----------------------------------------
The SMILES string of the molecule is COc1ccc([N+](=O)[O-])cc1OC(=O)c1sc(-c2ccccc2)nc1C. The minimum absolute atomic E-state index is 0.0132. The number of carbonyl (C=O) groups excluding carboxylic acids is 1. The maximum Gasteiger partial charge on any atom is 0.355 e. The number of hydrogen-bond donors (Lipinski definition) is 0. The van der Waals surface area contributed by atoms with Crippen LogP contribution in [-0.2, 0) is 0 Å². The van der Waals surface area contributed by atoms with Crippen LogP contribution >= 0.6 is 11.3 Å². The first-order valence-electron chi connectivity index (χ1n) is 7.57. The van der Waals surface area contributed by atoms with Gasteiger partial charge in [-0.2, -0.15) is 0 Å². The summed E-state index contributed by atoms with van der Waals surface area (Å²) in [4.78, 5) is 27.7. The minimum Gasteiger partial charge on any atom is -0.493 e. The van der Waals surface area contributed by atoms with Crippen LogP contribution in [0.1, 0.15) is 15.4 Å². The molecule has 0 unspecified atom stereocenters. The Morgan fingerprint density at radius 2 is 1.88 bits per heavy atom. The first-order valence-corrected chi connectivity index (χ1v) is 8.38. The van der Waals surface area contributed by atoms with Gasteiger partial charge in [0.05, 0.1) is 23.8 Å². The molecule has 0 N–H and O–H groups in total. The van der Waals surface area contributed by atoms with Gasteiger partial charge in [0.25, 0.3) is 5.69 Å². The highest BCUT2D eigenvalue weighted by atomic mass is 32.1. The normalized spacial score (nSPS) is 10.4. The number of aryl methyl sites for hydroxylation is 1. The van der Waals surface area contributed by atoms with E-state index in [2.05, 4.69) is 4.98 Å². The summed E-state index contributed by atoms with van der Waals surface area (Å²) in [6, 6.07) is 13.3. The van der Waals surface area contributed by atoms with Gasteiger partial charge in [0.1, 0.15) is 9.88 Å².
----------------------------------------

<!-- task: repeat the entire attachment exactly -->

The SMILES string of the molecule is COc1ccc([N+](=O)[O-])cc1OC(=O)c1sc(-c2ccccc2)nc1C. The minimum absolute atomic E-state index is 0.0132. The number of carbonyl (C=O) groups excluding carboxylic acids is 1. The maximum Gasteiger partial charge on any atom is 0.355 e. The number of hydrogen-bond donors (Lipinski definition) is 0. The van der Waals surface area contributed by atoms with Crippen LogP contribution in [-0.2, 0) is 0 Å². The van der Waals surface area contributed by atoms with Crippen LogP contribution >= 0.6 is 11.3 Å². The first-order valence-electron chi connectivity index (χ1n) is 7.57. The van der Waals surface area contributed by atoms with Gasteiger partial charge in [-0.2, -0.15) is 0 Å². The summed E-state index contributed by atoms with van der Waals surface area (Å²) in [4.78, 5) is 27.7. The minimum Gasteiger partial charge on any atom is -0.493 e. The van der Waals surface area contributed by atoms with Crippen LogP contribution in [0.1, 0.15) is 15.4 Å². The molecule has 0 unspecified atom stereocenters. The Morgan fingerprint density at radius 2 is 1.88 bits per heavy atom. The first-order valence-corrected chi connectivity index (χ1v) is 8.38. The van der Waals surface area contributed by atoms with Gasteiger partial charge in [0.05, 0.1) is 23.8 Å². The molecule has 0 N–H and O–H groups in total. The van der Waals surface area contributed by atoms with Gasteiger partial charge in [0.25, 0.3) is 5.69 Å². The highest BCUT2D eigenvalue weighted by atomic mass is 32.1. The normalized spacial score (nSPS) is 10.4. The number of aryl methyl sites for hydroxylation is 1. The van der Waals surface area contributed by atoms with E-state index in [2.05, 4.69) is 4.98 Å². The summed E-state index contributed by atoms with van der Waals surface area (Å²) in [6, 6.07) is 13.3. The van der Waals surface area contributed by atoms with Gasteiger partial charge in [0.1, 0.15) is 9.88 Å².